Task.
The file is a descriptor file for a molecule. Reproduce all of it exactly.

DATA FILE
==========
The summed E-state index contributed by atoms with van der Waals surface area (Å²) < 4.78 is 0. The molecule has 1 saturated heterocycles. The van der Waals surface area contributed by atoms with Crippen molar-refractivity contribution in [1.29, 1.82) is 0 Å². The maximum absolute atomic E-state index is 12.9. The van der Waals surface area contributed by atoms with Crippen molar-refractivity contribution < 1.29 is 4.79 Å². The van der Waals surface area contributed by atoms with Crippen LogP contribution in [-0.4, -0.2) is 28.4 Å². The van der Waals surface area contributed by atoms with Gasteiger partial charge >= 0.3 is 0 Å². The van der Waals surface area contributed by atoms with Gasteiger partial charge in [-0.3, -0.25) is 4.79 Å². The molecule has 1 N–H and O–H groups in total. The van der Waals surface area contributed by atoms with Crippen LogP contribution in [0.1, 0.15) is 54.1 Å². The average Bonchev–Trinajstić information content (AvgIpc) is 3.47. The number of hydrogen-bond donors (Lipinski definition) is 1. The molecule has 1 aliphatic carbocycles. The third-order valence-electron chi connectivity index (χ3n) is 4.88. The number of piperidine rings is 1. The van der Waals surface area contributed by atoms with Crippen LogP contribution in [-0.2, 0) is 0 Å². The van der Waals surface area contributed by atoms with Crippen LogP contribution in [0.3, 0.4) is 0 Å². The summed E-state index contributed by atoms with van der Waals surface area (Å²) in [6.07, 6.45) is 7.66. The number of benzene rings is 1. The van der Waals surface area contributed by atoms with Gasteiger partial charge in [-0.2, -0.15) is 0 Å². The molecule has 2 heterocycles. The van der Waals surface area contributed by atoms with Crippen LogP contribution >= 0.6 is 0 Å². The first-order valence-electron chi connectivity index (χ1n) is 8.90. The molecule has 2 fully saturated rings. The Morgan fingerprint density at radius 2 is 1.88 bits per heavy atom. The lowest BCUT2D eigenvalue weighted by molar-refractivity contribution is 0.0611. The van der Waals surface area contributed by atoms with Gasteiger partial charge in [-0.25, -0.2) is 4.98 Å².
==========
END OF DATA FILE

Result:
The summed E-state index contributed by atoms with van der Waals surface area (Å²) < 4.78 is 0. The molecule has 1 saturated heterocycles. The van der Waals surface area contributed by atoms with Crippen molar-refractivity contribution in [1.29, 1.82) is 0 Å². The maximum absolute atomic E-state index is 12.9. The van der Waals surface area contributed by atoms with Crippen molar-refractivity contribution < 1.29 is 4.79 Å². The van der Waals surface area contributed by atoms with Crippen LogP contribution in [-0.4, -0.2) is 28.4 Å². The van der Waals surface area contributed by atoms with Gasteiger partial charge >= 0.3 is 0 Å². The van der Waals surface area contributed by atoms with Gasteiger partial charge in [-0.3, -0.25) is 4.79 Å². The molecule has 1 N–H and O–H groups in total. The van der Waals surface area contributed by atoms with Crippen LogP contribution in [0.1, 0.15) is 54.1 Å². The average Bonchev–Trinajstić information content (AvgIpc) is 3.47. The number of hydrogen-bond donors (Lipinski definition) is 1. The molecule has 1 aliphatic carbocycles. The third-order valence-electron chi connectivity index (χ3n) is 4.88. The number of piperidine rings is 1. The van der Waals surface area contributed by atoms with Crippen LogP contribution in [-0.2, 0) is 0 Å². The van der Waals surface area contributed by atoms with Crippen LogP contribution in [0.3, 0.4) is 0 Å². The summed E-state index contributed by atoms with van der Waals surface area (Å²) in [6.07, 6.45) is 7.66. The number of benzene rings is 1. The van der Waals surface area contributed by atoms with Gasteiger partial charge in [-0.2, -0.15) is 0 Å². The molecule has 2 heterocycles. The van der Waals surface area contributed by atoms with Crippen LogP contribution >= 0.6 is 0 Å². The first-order valence-electron chi connectivity index (χ1n) is 8.90. The molecule has 2 fully saturated rings. The Morgan fingerprint density at radius 2 is 1.88 bits per heavy atom. The lowest BCUT2D eigenvalue weighted by molar-refractivity contribution is 0.0611. The van der Waals surface area contributed by atoms with Gasteiger partial charge in [-0.25, -0.2) is 4.98 Å².